Trigonometry questions are often written using radians rather than degrees. By the end of this class you'll understand what a radian is and how to convert degrees to radians, a key skill for trigonometry success.
In this class you'll master several techniques for working out the exact value of trig functions. You'll learn to use the graph of the function to do this as well as known values and the CAST method.
In this class you'll learn what the trig addition formulas are and how to use them. This is an important skill which you'll need for solving trigonometric equations.
In this class you'll learn what the trig double angle formulas are and how to use them. This is an important skill which you'll need for solving trigonometric equations.
This class helps you understand what polynomial expressions are and you'll learn what is meant by polynomial factors.
The factor and remainder theorems help you to determine whether an expression is or is not a factor of a polynomial. By the end of this class you'll master the technique of using the factor and remainder theorems.
In this class you'll learn to master the technique of synthetic division which is used in factorising polynomials fully if one factor is already known. This is a key technique in working with polynomial expressions.
In this class we put together the techniques you've learnt in this section to fully factorise polynomials using the factor / remainder theorem and synthetic division together.
Differential Calculus is all about derivatives of functions. This class helps you understand what is meant by the derivative of a function before you learn how to find derivatives using various techniques presented in this section.
To work with derivatives you need to be able to use the correct notation. By the end of this class you'll have mastered the appropriate notation required for Differential Calculus.
The power rule is the primary rule used to find the derivative of functions. In this class you'll learn what the power rule looks like and how to use it correctly to find the derivative of applicable functions.
The chain rule is used to find the derivative of composite functions (which are usually identified by being in a bracket with a power above it). This class teaches you how to use the chain rule with confidence.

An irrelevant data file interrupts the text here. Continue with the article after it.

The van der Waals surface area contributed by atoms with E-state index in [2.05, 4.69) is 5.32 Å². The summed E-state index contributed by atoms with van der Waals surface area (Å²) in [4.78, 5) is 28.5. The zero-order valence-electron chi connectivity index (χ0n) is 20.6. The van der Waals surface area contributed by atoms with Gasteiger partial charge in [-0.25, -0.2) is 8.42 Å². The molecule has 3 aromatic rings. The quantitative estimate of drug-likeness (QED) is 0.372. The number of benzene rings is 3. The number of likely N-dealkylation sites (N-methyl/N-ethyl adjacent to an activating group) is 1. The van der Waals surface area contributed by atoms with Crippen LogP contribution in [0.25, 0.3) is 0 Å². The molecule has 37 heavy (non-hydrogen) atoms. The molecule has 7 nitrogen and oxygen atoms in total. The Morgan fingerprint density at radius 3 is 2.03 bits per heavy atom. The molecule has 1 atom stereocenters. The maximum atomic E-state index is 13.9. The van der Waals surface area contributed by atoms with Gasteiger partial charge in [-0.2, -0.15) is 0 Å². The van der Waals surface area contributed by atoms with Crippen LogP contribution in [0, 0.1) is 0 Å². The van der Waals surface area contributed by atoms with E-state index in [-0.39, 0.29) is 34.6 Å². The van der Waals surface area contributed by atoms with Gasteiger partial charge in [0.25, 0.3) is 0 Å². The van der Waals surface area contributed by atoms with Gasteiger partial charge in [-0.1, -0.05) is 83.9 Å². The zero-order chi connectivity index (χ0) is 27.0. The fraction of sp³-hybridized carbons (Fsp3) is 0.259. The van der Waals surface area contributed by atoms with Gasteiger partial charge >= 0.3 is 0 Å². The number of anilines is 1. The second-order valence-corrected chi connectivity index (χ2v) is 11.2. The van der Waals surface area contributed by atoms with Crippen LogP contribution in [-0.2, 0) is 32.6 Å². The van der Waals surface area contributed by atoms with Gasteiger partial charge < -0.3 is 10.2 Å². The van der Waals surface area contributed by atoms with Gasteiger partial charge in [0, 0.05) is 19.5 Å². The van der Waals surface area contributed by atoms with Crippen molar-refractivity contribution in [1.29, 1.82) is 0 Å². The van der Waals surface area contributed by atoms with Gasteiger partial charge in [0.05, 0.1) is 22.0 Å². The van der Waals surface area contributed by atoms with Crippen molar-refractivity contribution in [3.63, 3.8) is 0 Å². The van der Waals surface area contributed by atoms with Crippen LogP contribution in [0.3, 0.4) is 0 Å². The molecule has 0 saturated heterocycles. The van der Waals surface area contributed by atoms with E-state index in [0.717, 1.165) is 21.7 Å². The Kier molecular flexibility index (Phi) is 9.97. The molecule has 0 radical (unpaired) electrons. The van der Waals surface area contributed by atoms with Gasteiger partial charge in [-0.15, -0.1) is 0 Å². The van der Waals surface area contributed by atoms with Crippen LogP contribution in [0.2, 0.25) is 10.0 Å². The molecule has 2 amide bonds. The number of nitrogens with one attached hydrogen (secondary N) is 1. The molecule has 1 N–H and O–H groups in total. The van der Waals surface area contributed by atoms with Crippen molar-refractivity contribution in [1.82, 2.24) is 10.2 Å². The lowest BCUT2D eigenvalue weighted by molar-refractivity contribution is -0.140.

Learn how to find the derivatives of the Sin(aX) and Cos(aX) functions.
Differentiation can be used to solve a wide variety of types of question. In this class we look at one of the most common applications of differentiation which is to find the equation of a tangent to a curve at a given point.
One of the most important points of any function is where it changes direction. Such points (maximums, minimums and points of inflection) are called stationary points. In this class learn how to use the derivative of a function to find the stationary points.
As well as finding stationary points we also want to know what type they are (maximum, minimum or point of inflection). This is called finding the nature of the stationary point. In this class you'll learn how to use a nature table to demonstrate what kind of stationary point a function has.
In this class you'll learn what notation must be used for integration and you'll learn the first rule for finding the integral of a given function - the power rule.
In this class you'll learn how to find the integral of the Sin(aX) and Cos(aX) functions.
The chain rule for integration, often called the reverse chain rule, can be used to find the integral of certain types of functions. In this class you'll learn how to use the reverse chain rule to find the integral of relevant functions.
This class introduces the idea of a definite integral. By the end of this class you'll understand what a definite integral is and will have mastered the technique for finding them.
A key application of definite integrals is to find the area underneath a curve. In this class you'll learn how to use definite integrals to find the area under a given curve and between two points on the x-axis known as limits.
In this class we run through several examples of integration question which require the use of the various techniques you've learnt in this section - the power rule, integrating trig functions, the reverse chain rule, and definite integrals.
Gary is a Mathematician turned philosopher. Educated in the UK and the US he has a first class honours degree in Pure Mathematics and a Master’s degree in Environmental Philosophy.
Following a successful career in the oil industry Gary engaged his passion for nature and undertook post-graduate research at The University of Edinburgh, working with leading experts in their fields.
He is particularly interested in the relationship between humans and the rest of nature and loves sharing his knowledge and ideas with others.
When he’s not philosophizing or teaching Math you’re likely
to catch him on a mountain, in a forest or on his yoga mat.
Learn more on his website or FaceBook page.